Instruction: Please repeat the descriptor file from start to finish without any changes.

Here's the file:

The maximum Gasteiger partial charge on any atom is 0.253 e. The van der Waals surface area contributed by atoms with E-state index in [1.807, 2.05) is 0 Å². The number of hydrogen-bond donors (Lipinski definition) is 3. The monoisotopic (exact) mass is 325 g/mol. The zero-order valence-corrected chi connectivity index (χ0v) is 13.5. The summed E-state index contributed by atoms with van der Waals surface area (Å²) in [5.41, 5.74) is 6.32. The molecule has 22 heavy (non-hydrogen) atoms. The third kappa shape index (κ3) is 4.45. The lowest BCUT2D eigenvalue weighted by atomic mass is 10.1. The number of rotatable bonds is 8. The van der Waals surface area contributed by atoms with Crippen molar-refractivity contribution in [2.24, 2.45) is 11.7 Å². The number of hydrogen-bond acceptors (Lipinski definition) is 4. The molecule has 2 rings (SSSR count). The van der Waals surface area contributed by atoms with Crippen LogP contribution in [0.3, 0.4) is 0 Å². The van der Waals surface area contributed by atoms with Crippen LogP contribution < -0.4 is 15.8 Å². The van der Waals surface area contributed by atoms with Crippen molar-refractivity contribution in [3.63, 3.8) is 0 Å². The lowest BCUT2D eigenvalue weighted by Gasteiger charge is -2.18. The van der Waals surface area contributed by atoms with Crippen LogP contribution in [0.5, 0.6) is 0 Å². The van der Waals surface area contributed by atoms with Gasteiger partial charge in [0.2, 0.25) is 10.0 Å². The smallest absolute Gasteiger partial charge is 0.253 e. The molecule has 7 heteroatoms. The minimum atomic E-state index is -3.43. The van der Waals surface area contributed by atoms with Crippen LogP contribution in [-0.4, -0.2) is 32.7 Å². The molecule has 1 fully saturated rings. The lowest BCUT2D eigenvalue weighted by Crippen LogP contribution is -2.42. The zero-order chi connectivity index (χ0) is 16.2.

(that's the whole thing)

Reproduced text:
The maximum Gasteiger partial charge on any atom is 0.253 e. The van der Waals surface area contributed by atoms with E-state index in [1.807, 2.05) is 0 Å². The number of hydrogen-bond donors (Lipinski definition) is 3. The monoisotopic (exact) mass is 325 g/mol. The zero-order valence-corrected chi connectivity index (χ0v) is 13.5. The summed E-state index contributed by atoms with van der Waals surface area (Å²) in [5.41, 5.74) is 6.32. The molecule has 22 heavy (non-hydrogen) atoms. The third kappa shape index (κ3) is 4.45. The lowest BCUT2D eigenvalue weighted by atomic mass is 10.1. The number of rotatable bonds is 8. The van der Waals surface area contributed by atoms with Crippen molar-refractivity contribution in [2.24, 2.45) is 11.7 Å². The number of hydrogen-bond acceptors (Lipinski definition) is 4. The molecule has 2 rings (SSSR count). The van der Waals surface area contributed by atoms with Crippen LogP contribution in [0.3, 0.4) is 0 Å². The van der Waals surface area contributed by atoms with Crippen LogP contribution < -0.4 is 15.8 Å². The van der Waals surface area contributed by atoms with Crippen molar-refractivity contribution in [3.63, 3.8) is 0 Å². The lowest BCUT2D eigenvalue weighted by Gasteiger charge is -2.18. The van der Waals surface area contributed by atoms with Crippen LogP contribution in [0.5, 0.6) is 0 Å². The van der Waals surface area contributed by atoms with Gasteiger partial charge in [0.2, 0.25) is 10.0 Å². The smallest absolute Gasteiger partial charge is 0.253 e. The molecule has 7 heteroatoms. The minimum atomic E-state index is -3.43. The van der Waals surface area contributed by atoms with Crippen LogP contribution in [-0.4, -0.2) is 32.7 Å². The molecule has 1 fully saturated rings. The lowest BCUT2D eigenvalue weighted by Crippen LogP contribution is -2.42. The zero-order chi connectivity index (χ0) is 16.2.